Blogger is acting up a bit when trying to upload photos, so I will try again later. These are some photos from Day 1 of our trip to Berlin! We thought we lost all the photos when our external hard drive mysteriously stopped working. Jeremy took it to a computer shop and the technician was able to retrieve most of what was on there! Hooray!
So here is Jeremy at the top of the Reichstag reading about the buildings you can see from the top.
This is the dome at the top of the Reichstag. You can go inside too and there is a ramp going all the way around to go to the top.Jer and I at the top of the Reichstag. It was pretty windy up there, hence the wind-swept hair! Also, it was a gorgeous 19 degrees that day!
This is the inside of the dome. You can see the ramp going round with people checking out the view. The giant cyclone-like thing in the middle is covered with mirrors. It was a really weird structure, actually.
These next three photos are of a memorial designed by Peter Eisenman and Buro Happold. It's a memorial to the Jewish victims of the Holocaust. There are 2711 slabs of concrete displayed in a grid, all at differing heights - one for each page of the Talmud. The construction is supposed to produce an uneasy, confusing atmosphere (they were originally supposed to be arranged in a labyrinth, but Berlin officials didn't want people to get lost or hurt in it).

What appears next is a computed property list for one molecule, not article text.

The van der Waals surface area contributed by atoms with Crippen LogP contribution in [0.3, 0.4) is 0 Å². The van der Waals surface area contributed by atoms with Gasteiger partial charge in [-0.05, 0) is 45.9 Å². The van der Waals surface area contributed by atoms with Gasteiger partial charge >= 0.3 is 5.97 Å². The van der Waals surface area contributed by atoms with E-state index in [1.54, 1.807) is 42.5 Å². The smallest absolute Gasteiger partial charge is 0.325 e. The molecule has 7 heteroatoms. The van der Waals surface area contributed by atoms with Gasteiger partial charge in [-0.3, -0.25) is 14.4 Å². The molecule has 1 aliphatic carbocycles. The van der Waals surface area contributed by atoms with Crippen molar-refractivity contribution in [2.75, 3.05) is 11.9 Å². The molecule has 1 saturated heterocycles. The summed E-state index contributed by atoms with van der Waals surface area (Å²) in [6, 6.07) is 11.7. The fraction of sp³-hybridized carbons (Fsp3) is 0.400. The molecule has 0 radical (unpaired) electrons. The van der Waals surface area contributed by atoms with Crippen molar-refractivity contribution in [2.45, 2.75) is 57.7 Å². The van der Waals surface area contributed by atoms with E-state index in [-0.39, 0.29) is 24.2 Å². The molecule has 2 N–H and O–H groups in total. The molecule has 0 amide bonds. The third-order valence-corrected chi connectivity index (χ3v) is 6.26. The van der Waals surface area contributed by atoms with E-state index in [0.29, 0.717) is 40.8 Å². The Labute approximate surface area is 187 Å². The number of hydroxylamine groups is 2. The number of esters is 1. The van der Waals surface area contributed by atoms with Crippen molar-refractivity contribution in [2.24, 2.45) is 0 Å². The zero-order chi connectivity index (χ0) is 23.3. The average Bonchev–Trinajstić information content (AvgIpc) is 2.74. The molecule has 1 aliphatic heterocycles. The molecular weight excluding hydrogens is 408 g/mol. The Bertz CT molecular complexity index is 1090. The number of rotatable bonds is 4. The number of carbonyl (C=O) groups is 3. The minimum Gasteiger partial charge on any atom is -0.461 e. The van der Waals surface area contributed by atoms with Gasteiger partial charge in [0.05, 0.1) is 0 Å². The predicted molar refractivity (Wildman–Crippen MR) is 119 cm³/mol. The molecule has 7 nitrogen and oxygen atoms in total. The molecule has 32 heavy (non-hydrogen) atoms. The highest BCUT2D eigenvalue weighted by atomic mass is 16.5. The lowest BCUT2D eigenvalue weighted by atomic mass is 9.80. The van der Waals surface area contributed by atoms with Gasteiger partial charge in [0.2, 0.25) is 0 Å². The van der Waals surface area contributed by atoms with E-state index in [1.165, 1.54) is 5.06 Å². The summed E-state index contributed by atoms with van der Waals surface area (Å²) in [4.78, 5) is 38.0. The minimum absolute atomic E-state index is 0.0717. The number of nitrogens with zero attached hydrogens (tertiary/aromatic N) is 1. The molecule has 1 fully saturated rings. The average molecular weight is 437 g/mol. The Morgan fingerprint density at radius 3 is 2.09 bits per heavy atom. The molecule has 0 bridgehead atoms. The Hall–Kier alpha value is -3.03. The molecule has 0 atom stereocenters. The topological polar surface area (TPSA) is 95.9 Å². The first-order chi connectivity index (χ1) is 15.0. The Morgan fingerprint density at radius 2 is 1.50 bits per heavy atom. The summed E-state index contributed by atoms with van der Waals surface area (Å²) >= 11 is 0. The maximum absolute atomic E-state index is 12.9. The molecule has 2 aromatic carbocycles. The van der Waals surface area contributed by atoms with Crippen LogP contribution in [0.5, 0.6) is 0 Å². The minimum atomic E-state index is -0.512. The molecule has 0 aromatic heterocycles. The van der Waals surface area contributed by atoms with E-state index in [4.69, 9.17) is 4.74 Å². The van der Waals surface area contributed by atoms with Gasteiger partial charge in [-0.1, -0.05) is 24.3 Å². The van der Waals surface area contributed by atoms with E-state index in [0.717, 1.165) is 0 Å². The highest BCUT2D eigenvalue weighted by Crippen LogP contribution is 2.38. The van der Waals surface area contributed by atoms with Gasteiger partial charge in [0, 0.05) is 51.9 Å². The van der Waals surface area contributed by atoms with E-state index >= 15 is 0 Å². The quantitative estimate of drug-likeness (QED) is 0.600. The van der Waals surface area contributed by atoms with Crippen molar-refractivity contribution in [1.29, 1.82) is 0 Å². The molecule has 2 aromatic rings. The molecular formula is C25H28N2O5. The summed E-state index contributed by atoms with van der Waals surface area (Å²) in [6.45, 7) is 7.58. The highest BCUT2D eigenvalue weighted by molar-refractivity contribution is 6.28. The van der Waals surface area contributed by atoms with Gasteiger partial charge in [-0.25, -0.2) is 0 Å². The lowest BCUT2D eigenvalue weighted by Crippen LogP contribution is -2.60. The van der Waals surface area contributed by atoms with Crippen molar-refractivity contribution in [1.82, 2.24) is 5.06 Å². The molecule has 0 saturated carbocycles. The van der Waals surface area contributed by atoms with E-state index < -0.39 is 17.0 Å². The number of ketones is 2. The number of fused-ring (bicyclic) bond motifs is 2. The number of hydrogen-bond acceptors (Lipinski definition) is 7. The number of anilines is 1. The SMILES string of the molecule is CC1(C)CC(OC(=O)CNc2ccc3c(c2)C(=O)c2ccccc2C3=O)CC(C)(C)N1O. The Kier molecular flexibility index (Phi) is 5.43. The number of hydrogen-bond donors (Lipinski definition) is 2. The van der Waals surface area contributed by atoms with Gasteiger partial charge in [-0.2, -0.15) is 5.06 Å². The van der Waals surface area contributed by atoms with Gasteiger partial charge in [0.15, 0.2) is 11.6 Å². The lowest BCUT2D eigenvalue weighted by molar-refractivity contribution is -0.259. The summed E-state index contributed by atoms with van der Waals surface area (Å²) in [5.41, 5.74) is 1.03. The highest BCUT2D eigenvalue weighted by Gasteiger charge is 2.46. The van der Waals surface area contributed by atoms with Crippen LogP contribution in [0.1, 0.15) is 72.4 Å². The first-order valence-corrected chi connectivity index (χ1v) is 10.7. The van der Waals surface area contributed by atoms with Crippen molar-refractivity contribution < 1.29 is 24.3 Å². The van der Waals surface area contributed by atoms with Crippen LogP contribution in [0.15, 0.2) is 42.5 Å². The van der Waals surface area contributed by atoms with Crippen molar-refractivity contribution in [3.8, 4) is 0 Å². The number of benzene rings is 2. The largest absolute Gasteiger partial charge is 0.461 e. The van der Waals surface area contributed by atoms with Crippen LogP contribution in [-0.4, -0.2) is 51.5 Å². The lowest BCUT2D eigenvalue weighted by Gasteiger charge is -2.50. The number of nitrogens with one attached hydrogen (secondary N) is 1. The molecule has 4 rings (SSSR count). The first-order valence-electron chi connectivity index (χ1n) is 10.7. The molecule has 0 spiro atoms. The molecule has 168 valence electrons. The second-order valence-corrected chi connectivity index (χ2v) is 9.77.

Some controversy surrounds the construction: Graffiti is a huge issue in Berlin, and the memorial consists of 2711 five-sided slabs of blank canvas. Degussa, a company which produces an anti-graffiti substance called Protectosil, provides Berlin with the substance for free to help keep the memorial graffiti-free. However, a subsidiary company of Degussa, Degesch, produced Zyklon B during WWII, which was used to poison people in the gas chambers. Construction of the memorial was temporarily stopped while decisions were being made on whether or not to use the Protectosil.
Also, the site on which the memorial is built is that of a former SS Barracks. Needless to say, there is much controversy over the memorial and many people do not agree with its construction, saying the Holocaust is not an appropriate subject for a memorial.
Of course, we had to check out Check-Point Charlie. This was Checkpoint C between East and West Germany during the Cold War. Just behind me and to the left, there is the open air museum with info on the checkpoints, Cold War, attempted escapes, and much more interesting historical info. Dad, you would probably be there for hours trying to read it all! People were actually smuggled out of East Germany in hidden compartments of vehicles! Sadly, a lot of people died trying to escape East Germany.
Here's the sign that was put up at Checkpoint Charlie: "You are entering the American sector, Carrying weapons off duty forbidden, Obey Traffic Rules."
That was the last photo taken on Day 1. I'll make sure to post the others when Blogger decides to cooperate!
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